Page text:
· How should I outline the content?
· How should a teach specific segments?
· How should I manage transition time?
· How should I map activity times?
· What assessment methods will I use?
· Anything and everything you can think to ask, answer it during this stage.
Development: Now that you know your audience and have created an eLearning course design, next is the development stage. Here you compile all the plans created in the design stage and strategically rip them apart.
No, you won’t literally rip up the important documents that took you weeks to create. What you will do is look at everything you made and decide whether or not it is actually conducive to the proper distribution of information. Will it enhance your eLearning class or take away from it?
Development is the revision stage of the ADDIE model. Come together with a team and decide if the materials you have compiled will work for your needs or if you need to add or take away. Once you have revised the Design stage, you will create.
Creating the elements decided on in the Design stage will give you something to implement. Here you get all the teams together to do their part. The tech team will make sure you have the technology required. The graphic design team will make sure your presentation is top-notch. The instructor will go over the lesson plans and create the materials necessary for implementation. This is where you, as the eLearning instructor, ensure that you are fully prepared for the class before it starts.
Implementation: This is it! The moment all your preparation has led you to. It is time to implement the lessons and strategies you created in front of a real-life audience. Your audience may be online since it is an eLearning experience, but the impact is still the same.
When delivering the materials and information to the audience, make sure to pay attention to every detail. Pay attention to yourself. Pay attention to the students. Pay attention to the auditors. Pay attention to everything.
Yourself: You want to focus on yourself to make sure you are following the plan. It is easy to accidentally make a five-minute segment turn into twenty and make a thirty-minute segment fifteen. This can cause issues with understanding and retention as you originally planned a more extended period of time for a particular subject, knowing that it would be more difficult. Now you are unsure if the information will stick. Pay attention to your speed and presentation.
Students: You can learn an awful lot about how your lesson is going by watching the face and mannerisms of your students. With this being an eLearning course, this is primarily applicable to live courses as opposed to asynchronous. When you identify confusion in a few students’ faces, it might do you some good to slow down and double-check for understanding. Reteaching a segment is better than most of your audience walking away confused.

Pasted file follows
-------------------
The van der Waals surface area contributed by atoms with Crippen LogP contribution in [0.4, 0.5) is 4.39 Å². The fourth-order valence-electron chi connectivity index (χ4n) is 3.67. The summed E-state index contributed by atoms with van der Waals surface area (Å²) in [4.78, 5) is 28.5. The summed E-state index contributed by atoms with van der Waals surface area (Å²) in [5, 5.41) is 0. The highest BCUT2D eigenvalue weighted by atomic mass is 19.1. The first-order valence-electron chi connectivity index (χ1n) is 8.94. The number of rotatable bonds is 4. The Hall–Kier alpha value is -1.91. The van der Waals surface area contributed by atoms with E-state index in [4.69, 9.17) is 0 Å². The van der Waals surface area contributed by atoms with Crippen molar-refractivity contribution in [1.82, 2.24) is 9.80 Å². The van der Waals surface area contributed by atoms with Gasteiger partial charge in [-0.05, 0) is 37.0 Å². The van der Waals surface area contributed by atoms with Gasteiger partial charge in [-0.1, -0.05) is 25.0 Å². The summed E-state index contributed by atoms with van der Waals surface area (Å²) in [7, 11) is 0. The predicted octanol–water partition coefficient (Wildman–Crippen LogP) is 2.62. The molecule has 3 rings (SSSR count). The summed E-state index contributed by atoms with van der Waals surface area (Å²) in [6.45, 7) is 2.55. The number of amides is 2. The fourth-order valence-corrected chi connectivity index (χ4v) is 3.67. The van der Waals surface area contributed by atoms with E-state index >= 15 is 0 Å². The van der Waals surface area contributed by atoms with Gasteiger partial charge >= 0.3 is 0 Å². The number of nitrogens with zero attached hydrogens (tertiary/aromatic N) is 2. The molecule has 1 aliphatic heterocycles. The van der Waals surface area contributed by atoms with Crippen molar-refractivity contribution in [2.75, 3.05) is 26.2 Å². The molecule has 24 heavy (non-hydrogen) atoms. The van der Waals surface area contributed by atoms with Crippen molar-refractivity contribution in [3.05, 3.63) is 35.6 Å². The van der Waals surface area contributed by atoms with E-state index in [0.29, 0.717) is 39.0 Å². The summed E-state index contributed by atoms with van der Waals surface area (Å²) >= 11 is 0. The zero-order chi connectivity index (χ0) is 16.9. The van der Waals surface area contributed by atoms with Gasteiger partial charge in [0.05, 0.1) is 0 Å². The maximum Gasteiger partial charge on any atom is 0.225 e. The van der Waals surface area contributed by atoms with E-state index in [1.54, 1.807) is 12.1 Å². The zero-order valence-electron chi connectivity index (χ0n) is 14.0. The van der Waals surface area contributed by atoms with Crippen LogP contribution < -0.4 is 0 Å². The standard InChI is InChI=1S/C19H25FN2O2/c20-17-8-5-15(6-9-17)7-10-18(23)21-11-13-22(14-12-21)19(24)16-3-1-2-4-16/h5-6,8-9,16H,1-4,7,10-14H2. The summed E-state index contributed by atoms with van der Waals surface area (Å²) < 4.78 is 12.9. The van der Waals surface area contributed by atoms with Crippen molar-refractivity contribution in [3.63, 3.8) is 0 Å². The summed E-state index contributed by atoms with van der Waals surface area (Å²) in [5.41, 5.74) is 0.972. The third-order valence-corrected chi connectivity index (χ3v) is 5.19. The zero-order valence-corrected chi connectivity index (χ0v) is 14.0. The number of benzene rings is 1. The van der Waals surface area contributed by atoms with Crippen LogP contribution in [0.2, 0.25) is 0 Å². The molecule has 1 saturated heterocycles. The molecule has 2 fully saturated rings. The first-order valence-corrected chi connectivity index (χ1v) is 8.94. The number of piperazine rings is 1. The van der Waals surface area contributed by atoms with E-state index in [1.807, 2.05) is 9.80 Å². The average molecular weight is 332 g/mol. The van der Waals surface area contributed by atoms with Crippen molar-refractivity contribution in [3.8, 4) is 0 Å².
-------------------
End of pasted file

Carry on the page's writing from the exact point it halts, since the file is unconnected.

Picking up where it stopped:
Auditors: This one isn’t quite as important as the others as the auditor may or may not know the content. Their job is to make sure you are being an effective instructor. That is why paying attention to yourself and the students is vital. The auditor is doing that for you and may or may not intercede and help ensure understanding.
Evaluation: You did it. Your eLearning course is over, and you have some time to reflect on its success Now you will evaluate what you did right, what you did wrong, and how to improve.
With the ADDIE model being a continuous circle, making sure you pay attention to the course results can enhance the other stages for future courses. There are ways to grade your course that will help you make the necessary changes.
Assessments are one of the easiest ways to ensure that your course achieved its goal. If most attendants did well, then you likely led a successful eLearning course. If they did poorly, one or more elements of the course were probably lacking.
Feedback is also especially important. Getting input from your attendants and auditor will ensure that you can provide the services necessary for success in a future eLearning course.
Now that you are fully aware of the ADDIE model and how it works, look at the class you are teaching. eLearning is no different from traditional in-person staff training or other lessons. Focusing on the students and their needs will make sure the entire learning process is fluid and effective.
Following the ADDIE model in 2022 is just as effective as it was in its conception 50 years ago. Use this to ensure your future eLearning courses are highly effective.